The chapter deals with self-conceptions of exceptionalism in the United States and in Northern Eu ... Læs mere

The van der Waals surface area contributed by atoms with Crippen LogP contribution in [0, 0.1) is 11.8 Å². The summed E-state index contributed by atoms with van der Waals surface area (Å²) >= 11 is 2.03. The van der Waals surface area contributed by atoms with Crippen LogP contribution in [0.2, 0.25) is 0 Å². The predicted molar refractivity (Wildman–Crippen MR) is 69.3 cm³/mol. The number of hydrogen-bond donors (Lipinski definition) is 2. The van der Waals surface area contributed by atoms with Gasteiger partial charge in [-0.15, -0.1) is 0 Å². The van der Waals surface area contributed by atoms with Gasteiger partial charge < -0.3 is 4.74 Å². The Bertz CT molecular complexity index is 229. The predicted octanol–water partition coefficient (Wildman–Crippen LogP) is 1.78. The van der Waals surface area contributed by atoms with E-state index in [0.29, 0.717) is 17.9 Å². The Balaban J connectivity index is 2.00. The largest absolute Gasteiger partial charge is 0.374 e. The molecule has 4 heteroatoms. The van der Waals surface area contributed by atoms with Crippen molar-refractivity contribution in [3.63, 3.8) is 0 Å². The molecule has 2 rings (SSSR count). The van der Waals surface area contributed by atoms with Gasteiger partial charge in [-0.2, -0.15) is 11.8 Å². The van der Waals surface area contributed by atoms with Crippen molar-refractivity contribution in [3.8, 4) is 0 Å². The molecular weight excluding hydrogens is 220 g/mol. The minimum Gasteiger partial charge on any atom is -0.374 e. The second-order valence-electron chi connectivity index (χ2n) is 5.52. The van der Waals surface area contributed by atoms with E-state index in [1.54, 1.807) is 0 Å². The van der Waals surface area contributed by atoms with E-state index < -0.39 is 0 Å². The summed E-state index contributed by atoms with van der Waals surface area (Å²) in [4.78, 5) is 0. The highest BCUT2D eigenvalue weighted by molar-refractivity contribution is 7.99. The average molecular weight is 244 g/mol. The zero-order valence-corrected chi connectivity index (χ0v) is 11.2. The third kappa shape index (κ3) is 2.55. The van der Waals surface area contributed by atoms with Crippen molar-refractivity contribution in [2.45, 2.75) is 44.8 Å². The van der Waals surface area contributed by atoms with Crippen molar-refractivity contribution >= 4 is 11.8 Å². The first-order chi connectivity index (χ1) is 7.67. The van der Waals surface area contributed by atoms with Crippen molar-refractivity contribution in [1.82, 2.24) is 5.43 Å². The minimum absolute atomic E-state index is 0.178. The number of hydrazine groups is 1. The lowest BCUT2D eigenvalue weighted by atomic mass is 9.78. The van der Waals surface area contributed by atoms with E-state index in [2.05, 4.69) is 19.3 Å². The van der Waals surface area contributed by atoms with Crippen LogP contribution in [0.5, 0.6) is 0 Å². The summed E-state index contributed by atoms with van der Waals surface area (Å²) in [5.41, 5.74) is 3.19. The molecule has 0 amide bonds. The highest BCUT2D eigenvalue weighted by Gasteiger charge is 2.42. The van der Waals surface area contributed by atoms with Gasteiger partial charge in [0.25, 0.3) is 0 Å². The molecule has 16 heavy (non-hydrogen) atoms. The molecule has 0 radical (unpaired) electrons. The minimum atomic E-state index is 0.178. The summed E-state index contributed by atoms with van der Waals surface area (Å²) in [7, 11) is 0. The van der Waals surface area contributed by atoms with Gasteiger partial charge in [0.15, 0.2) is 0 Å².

The chapter deals with self-conceptions of exceptionalism in the United States and in Northern Europe. The notion that one nation, one region or one group is exceptional, conflicts with globalization theory. Because of migrating people, goods and ideas, the world is understood to become more homogeneous (Appadurai 2008; Comaroff & Comaroff 2012). However, globalization incorporates a globalization of risks, conflict (Beck 2007) and uncertainty (Bauman 2000), too. As contemporary Western societies are increasingly characterized by crisis and insecurity, there appears to emerge a need to highlight the unique features of the "Self". Phrases like »American Exceptionalism« and »Nordic Exceptionalism« have become common in political discourses from the 2000s, and are at once subject to a critical negotiation within popular culture, literature and film. In the following discussion, I will show how the American and the Scandinavian self-conceptions of exceptionalism iare interdependent. The analysis starts in America with an examination of a satirical television show by American stand-up comedian, Wyatt Cenac. Together with Jonathan Franzen’s novel "Freedom", it serves as an example of artistic approaches to a discursive strategy, which uses images of Scandinavia as a category of distinction in order to consolidate the libertarian idea of »American Exceptionalism«. The second part of the chapter concerns Scandinavian visual arts’ current reevaluation of the narratives, which form the basis for notions of »Nordic Exceptionalism«. Here, I will demonstrate how Susanne Bier’s feature films "Efter Brylluppet" (»After the Wedding«) and "Hævnen" (»In a Better World«) contribute to the critical negotiation of a Nordic self-conception, characterized by altruism and ethical and moral superiority.